‘The King of Staten Island’ Film Review: Judd Apatow Helps Pete Davidson Tell an Uncomfortably Personal Story

The film tiptoes carefully around fraught emotional issues and in the process manages, perhaps surprisingly, to be a fairly mature movie about a not-at-all mature guy

The King of Staten Island
Universal Pictures

Back when Seth Rogen and Paul Rudd were starring in Judd Apatow’s movies, it was easy to see his leading men as stand-ins for Apatow himself – comics and stoners whose reluctance to grow up seemed likely to hit a nerve in the writer-director. But while “The King of Staten Island” in many ways treads in familiar Apatow territory, it’s hard to see the lead character, Scott, as a version of anybody but the actor who plays him, Pete Davidson.

“Saturday Night Live” regular Davidson, who also co-wrote the film with Apatow and Dave Sirius, is an underachiever who shares a lot of stuff with Davidson: His birthplace of Staten Island, New York; his Crohn’s disease; the death of his firefighter father when he was 7; his borderline personality disorder and occasional suicidal thoughts; and the 40-plus tattoos, many lacking in a certain artistry, that cover his body.

Still, it’s hard to imagine the character in the movie having the wherewithal to land a gig on “SNL,” and maybe that puts a needed bit of distance in this film; if we believed that was really Pete Davidson on the screen, it’d be very hard to get many laughs out of the fragility of his character and the wreckage of his life. “The King of Staten Island,” which is going straight to VOD in lieu of a canceled theatrical release, tiptoes carefully around fraught emotional issues and in the process manages, perhaps surprisingly, to be a fairly mature movie about a not-at-all mature guy.

And however much of Davidson’s autobiography is here, the movie still feels Apatow-esque. It has a stoner protagonist who needs to grow up, and a generous running time that is par for the course for a director who hasn’t brought a comedy in at less than two hours since his first movie, “The 40-Year-Old Virgin,” 15 years ago.

Of course, the leisurely running time is kind of the point with Apatow, for whom the seemingly aimless conversations are every bit as significant as the plot developments. His protagonists are often looking for friendship and community, and often as not they find it in a night of sitting on the couch, smoking and watching TV or playing videogames.

That’s what Scott and his friends do on Staten Island, the New York City borough that he describes as “the place that New Jersey looks down on.” The town’s inferiority complex seems to have seeped into Scott’s being, along with a crippling sense that the coolest person in his life died when he was a child and left him with an impossible legacy to live up to and none of the tools he needs to even try.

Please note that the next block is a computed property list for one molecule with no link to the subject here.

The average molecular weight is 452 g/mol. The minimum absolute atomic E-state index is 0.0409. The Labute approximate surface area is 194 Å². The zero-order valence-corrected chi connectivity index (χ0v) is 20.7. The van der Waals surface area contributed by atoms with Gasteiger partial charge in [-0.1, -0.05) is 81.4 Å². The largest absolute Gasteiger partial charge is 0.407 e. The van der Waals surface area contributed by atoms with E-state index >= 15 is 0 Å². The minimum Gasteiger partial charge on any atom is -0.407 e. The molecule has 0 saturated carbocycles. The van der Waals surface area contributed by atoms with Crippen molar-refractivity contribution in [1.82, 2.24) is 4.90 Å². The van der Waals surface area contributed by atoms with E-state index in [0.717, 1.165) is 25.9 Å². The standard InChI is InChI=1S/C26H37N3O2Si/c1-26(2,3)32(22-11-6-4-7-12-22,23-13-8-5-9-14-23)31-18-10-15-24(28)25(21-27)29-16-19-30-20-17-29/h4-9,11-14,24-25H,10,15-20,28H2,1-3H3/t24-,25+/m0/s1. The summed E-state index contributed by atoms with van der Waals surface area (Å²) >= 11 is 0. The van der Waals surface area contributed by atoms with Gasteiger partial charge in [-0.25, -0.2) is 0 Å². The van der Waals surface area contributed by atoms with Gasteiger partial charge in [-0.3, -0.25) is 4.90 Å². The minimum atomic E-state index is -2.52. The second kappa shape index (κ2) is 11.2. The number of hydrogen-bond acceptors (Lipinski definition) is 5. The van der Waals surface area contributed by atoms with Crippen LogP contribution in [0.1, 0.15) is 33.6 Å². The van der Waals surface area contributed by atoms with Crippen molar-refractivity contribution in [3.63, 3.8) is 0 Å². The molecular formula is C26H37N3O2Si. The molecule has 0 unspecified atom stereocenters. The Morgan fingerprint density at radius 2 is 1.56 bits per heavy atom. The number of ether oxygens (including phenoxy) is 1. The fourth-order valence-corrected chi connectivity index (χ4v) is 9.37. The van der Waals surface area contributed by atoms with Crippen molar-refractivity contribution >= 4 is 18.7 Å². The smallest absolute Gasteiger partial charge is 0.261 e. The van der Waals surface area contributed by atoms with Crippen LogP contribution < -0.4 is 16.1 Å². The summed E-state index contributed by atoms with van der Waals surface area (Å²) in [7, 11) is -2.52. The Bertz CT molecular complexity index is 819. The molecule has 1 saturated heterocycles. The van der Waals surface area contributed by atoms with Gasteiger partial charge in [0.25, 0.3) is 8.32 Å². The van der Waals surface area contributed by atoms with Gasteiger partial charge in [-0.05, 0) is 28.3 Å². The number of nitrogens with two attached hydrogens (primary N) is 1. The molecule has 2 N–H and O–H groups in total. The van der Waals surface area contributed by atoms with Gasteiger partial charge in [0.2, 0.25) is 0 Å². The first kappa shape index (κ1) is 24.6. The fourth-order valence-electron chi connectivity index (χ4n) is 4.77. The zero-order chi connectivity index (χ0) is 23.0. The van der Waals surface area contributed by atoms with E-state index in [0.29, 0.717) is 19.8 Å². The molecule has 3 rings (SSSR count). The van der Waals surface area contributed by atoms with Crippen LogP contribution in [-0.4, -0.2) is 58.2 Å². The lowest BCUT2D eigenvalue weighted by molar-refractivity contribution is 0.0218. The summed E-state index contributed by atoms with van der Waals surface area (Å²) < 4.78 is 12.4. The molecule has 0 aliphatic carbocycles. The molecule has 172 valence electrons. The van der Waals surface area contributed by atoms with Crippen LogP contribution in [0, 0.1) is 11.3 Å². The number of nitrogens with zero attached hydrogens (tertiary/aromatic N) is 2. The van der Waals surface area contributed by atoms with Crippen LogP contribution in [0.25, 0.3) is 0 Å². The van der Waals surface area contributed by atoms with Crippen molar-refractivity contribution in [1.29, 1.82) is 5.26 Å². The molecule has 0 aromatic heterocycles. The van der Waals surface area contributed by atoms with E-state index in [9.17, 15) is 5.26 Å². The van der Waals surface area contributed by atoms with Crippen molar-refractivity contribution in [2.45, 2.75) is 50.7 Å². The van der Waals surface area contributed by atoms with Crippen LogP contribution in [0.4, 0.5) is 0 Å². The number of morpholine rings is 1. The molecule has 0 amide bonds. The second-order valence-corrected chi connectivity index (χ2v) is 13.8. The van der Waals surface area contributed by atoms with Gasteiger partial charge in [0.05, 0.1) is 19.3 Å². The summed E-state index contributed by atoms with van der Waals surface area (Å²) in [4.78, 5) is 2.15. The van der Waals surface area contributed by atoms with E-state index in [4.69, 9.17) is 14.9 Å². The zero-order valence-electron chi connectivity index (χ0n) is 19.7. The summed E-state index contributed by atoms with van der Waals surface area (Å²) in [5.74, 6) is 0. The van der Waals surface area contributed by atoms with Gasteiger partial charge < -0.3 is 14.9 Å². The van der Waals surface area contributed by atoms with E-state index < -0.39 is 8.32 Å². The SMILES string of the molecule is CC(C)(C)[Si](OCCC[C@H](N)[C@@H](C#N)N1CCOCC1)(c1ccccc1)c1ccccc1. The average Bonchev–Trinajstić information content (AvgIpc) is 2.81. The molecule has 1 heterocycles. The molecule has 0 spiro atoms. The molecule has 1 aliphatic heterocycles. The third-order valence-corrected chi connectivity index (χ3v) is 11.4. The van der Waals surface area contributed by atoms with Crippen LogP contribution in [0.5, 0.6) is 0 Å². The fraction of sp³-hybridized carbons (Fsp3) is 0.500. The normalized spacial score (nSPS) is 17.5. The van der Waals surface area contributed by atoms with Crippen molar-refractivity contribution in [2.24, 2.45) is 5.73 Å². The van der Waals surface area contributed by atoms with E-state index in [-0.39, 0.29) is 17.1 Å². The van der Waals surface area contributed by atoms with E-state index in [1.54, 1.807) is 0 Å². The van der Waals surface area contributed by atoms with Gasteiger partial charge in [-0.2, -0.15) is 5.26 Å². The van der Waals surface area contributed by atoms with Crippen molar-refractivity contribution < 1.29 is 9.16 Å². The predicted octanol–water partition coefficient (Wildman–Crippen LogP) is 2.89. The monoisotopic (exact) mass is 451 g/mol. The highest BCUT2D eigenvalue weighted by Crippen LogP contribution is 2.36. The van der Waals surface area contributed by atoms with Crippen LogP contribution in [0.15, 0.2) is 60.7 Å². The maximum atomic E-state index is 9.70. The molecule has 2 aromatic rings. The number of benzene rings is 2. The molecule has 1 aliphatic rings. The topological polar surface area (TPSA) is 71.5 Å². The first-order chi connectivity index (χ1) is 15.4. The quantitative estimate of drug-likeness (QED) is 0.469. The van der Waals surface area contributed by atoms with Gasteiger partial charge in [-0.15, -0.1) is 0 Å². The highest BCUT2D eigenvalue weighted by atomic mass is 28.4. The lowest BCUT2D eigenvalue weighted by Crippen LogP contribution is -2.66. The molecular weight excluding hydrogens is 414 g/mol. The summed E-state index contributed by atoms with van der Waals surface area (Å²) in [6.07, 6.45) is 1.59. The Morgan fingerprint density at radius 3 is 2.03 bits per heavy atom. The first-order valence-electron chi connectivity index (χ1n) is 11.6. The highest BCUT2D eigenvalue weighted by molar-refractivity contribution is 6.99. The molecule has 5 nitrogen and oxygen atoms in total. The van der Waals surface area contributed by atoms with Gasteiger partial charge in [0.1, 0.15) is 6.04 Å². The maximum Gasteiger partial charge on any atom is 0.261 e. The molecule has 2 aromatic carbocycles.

(Davidson’s real father was a firefighter who died in the World Trade Center on September 11; in the movie, his death takes place in a local structure fire.)

Scott drinks and takes drugs even though he and his friends don’t even get high anymore, and he takes anti-depressants that don’t stop his depression, but at least give him more stamina when he’s having sex with his sort-of girlfriend, played by Bel Powley.

He does have one grand ambition: to open a combination restaurant and tattoo parlor called Ruby Tattoosday’s. But considering the health issues of that particular combo, and the fact that Scott can’t even get an internship at the local tat joint, it hardly seems like a realistic goal.

He also doesn’t really seem driven to achieve it, or to achieve anything else for that matter. Scott lives with his mother, played by Marisa Tomei, and is aghast when she starts dating seriously — worst of all he’s another firefighter, played by Bill Burr — and suggests that Scott get his own apartment. “I need that safety net,” he tells her. “I don’t have my s— together!”

The movie has a long middle stretch where Scott is lost and aimless – and while the film itself feels aimless, it’s not lost: Apatow wants us to sink into that torpor, even if that can test an audience’s tolerance level for Davidson, never the most welcoming or comfortable of performers.

The actor and the character carry around such a well of sadness that it can be hard to laugh and hard to see a way out. Still, Scott works slowly toward the rather enormous goal of coming to terms with absence – and you’ll have to admit that in a wise but sad-sack firefighter played by the irreplaceable Steve Buscemi, he finds a wholly suitable mentor.

Davidson has perhaps found the right guy in Apatow to help tell the story, too. “The King of Staten Island” can test the patience of all but fervid Davidson devotees, but it also manages to be an affecting comedy that moves softly through some dangerous territory.